High Off Life is definitely a thematic switch. In “Solitaires,” he and Travis Scott talk about living their best lives during COVID-19, with Future boasting, “Coronavirus diamonds, you can catch the flu.” Travis gets explicit about quarantine claustrophobia: “When they let us off of lock, man, we gonna make that shit pop/Been humpin’ wifey for so long, she got a limp when she walk.”
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But the man who once called himself Extravagant Hendrix does not trim his albums down to size, or stick to any concept too long. Over the 21-track sprawl, one moment he’s praying for forgiveness, the next he vows, “Won’t enjoy life if it ain’t toxic.” He likes to begin his workday by declaring, “Take a few Addies, then go in a coma.” For the pop smash “Life Is Good,” he re-teams with Drake, five years after their mix tape, What a Time To Be Alive, which has kept the world fiending for a sequel ever since. (The remix adds DaBaby and Lil Baby.) The first half of the song is all Drake, as Aubrey Graham complains about a typical set of Drake-ian problems, from ladies who won’t return his texts to “Haven’t done my taxes, I’m too turnt up.” Future takes over for the second half, with his own dilemmas: “I got pink toes that talk different languages/I got Promethazine in my blood and Percocet.”
Lil Uzi Vert goes into Baby Pluto mode for the duet “All Bad,” boasting, “Everything I get turn to brulée.” Future trades bars with Baton Rouge phenom YoungBoy Never Broke Again in “Trillionaires,” while he teams up with producer Whizzy and Young Thug for the not-very-New York but definitely intense “Harlem Shake.” In “Posted with Demons,” his voice is choked with sorrow as he confesses his sins over an eerie swirl of flute and violin. In “Outer Space Bih,” over jazzy R&B piano, he toasts his collection of watches, earrings, and cars, while riding dirty through California with bad little hotties who know Pilates. “Hard to Choose One” breaks down his addictive sex-and-drugs cocktail of Addies and baddies, over a space-paranoia beat from VOU and Southside: “Money and sex is bringing me problems/But I’m at my best when I’m running through models.”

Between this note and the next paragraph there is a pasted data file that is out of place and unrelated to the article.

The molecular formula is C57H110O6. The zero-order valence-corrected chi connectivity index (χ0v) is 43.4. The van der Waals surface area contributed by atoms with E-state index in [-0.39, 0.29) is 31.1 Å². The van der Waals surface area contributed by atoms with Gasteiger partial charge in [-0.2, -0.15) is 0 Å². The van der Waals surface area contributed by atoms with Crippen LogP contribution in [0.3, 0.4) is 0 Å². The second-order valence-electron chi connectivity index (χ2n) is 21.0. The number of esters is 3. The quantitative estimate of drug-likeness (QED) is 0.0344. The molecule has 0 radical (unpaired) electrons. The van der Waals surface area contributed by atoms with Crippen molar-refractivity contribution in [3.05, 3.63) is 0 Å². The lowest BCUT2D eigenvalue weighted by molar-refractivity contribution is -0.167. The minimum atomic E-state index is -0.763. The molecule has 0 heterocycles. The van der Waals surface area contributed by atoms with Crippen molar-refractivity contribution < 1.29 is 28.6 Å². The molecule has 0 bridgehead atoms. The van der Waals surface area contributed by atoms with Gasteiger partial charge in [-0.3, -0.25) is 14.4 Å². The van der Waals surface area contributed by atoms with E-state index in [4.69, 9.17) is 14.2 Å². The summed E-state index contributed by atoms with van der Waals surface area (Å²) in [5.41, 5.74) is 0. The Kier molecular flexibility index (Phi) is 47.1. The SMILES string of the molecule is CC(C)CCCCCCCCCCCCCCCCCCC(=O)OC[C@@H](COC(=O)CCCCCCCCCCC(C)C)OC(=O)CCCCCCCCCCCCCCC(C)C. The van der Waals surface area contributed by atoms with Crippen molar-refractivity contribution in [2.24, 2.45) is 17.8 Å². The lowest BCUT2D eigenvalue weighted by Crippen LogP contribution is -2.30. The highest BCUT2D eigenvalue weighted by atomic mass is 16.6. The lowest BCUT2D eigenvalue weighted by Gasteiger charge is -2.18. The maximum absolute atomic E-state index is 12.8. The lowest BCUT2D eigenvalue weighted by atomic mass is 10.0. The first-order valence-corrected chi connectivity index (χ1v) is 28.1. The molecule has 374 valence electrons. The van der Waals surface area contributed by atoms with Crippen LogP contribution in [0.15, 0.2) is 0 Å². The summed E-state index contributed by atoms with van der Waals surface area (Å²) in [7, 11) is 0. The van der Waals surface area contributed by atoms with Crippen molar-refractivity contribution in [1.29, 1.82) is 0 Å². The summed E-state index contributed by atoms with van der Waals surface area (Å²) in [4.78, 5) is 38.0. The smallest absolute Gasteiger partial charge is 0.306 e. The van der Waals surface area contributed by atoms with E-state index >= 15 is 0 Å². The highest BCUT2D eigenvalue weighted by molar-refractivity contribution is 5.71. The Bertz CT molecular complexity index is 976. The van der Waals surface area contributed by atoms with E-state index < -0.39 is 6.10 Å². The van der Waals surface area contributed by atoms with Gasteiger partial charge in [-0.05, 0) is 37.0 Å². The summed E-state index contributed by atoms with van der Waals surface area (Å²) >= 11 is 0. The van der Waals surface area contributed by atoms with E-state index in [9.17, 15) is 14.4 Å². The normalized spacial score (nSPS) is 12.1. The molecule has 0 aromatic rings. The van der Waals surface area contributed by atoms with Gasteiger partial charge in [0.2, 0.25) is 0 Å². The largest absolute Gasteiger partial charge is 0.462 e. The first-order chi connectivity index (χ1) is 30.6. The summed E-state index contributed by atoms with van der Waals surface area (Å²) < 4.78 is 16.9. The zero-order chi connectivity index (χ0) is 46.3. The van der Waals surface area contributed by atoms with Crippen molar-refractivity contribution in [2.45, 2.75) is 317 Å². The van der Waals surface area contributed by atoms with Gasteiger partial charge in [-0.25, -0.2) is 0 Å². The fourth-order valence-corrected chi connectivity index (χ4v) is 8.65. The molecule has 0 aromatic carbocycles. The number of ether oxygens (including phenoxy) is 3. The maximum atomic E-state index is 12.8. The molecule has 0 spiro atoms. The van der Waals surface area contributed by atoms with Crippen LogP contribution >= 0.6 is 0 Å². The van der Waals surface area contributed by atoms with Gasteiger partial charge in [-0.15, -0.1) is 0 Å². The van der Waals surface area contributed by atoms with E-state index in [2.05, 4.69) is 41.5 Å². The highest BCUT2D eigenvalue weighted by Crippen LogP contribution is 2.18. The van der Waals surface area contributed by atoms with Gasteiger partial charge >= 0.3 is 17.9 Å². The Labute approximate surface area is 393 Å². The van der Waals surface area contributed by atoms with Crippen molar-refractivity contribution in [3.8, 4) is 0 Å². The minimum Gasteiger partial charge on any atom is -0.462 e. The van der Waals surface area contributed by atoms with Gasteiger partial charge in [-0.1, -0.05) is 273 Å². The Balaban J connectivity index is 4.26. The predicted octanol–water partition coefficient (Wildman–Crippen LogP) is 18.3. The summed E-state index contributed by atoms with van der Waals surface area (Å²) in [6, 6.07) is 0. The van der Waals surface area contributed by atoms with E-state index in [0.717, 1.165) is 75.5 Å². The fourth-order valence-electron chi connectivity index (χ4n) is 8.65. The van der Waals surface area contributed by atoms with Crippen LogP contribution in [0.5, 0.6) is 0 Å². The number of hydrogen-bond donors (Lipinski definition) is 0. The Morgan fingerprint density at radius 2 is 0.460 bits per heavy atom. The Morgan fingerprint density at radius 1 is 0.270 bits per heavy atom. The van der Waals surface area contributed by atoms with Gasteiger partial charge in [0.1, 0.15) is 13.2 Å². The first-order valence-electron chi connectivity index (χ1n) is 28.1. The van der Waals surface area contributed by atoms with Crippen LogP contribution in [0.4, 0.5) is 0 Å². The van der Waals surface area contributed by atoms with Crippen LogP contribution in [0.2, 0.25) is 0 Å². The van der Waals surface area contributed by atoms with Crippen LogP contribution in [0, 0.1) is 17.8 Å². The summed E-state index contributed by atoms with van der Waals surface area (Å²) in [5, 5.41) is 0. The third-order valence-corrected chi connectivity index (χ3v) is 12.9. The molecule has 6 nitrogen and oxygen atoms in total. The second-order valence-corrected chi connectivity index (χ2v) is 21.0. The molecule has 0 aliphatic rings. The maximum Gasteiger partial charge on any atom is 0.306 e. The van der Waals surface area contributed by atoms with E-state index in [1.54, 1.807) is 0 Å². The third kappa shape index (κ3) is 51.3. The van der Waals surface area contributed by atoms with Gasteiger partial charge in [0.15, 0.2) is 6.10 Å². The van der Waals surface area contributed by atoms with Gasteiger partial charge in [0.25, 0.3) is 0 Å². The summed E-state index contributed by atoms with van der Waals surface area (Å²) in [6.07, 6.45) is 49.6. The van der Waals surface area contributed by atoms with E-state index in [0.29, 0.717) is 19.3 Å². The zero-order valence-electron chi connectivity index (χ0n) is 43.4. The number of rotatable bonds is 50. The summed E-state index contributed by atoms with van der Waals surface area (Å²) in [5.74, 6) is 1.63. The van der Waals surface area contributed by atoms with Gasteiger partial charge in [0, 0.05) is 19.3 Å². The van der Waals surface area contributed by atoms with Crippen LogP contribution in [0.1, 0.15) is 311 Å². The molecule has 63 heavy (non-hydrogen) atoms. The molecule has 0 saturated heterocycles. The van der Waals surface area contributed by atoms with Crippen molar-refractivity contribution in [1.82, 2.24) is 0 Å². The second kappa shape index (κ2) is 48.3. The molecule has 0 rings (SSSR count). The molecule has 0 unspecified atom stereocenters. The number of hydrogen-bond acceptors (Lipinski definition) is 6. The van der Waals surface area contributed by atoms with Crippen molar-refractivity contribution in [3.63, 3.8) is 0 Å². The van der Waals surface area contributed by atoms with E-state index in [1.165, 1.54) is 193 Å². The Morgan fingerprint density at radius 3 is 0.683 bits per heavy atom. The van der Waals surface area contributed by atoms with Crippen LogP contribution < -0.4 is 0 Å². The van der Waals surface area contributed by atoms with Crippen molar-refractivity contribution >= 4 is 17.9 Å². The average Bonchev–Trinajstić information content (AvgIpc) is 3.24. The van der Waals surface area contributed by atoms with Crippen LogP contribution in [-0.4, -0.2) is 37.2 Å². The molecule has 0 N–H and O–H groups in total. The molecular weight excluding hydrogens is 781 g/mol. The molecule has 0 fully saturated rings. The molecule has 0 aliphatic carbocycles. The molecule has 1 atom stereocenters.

For his biggest personal statement, there’s “Accepting My Flaws,” where the Wzrd tries to start a new life with his girlfriend, model Lori Harvey. Even though he admits he’s the “Grim Reaper in a Rolls Royce,” he tries to get sober and go straight for the love of a good woman: “Give me glory, give me Lori, that’s victory.” He’s always had a flair for love songs since the early days of “Turn Out the Light” and “Astronaut Chick.” But it’s touching to hear him say, “I’ve been suffering withdrawals missing out on real love.” If you’re one of the many people who had to cancel a wedding this summer, you can console yourself with the thought that now you have time to add “Accepting My Flaws” as your walking-down-the-aisle music. It doesn’t get much more romantic than “Shine on my demons/I feel it in my bones when you’re taking out my semen.” (That’s amore.)
Future adds, “I’m not Catholic but had to have a talk with the priest.” Better set some time aside for this one, Padre — it might be the longest confession you’ve heard in a while. Maybe listen to Beast Mode or DS2 for research? But the man keeps building one of the most expansive catalogs in the game. Like the Fall’s Mark E. Smith in the 1980s, Future is capping off a decade of nonstop prolific output, overall excellence, consistent sticking to themes, a vocal flow nobody else can match, superhuman drug stamina, and a heroic commitment to being a mess at all times. High Off Life proves that Future shows no signs of slowing down now.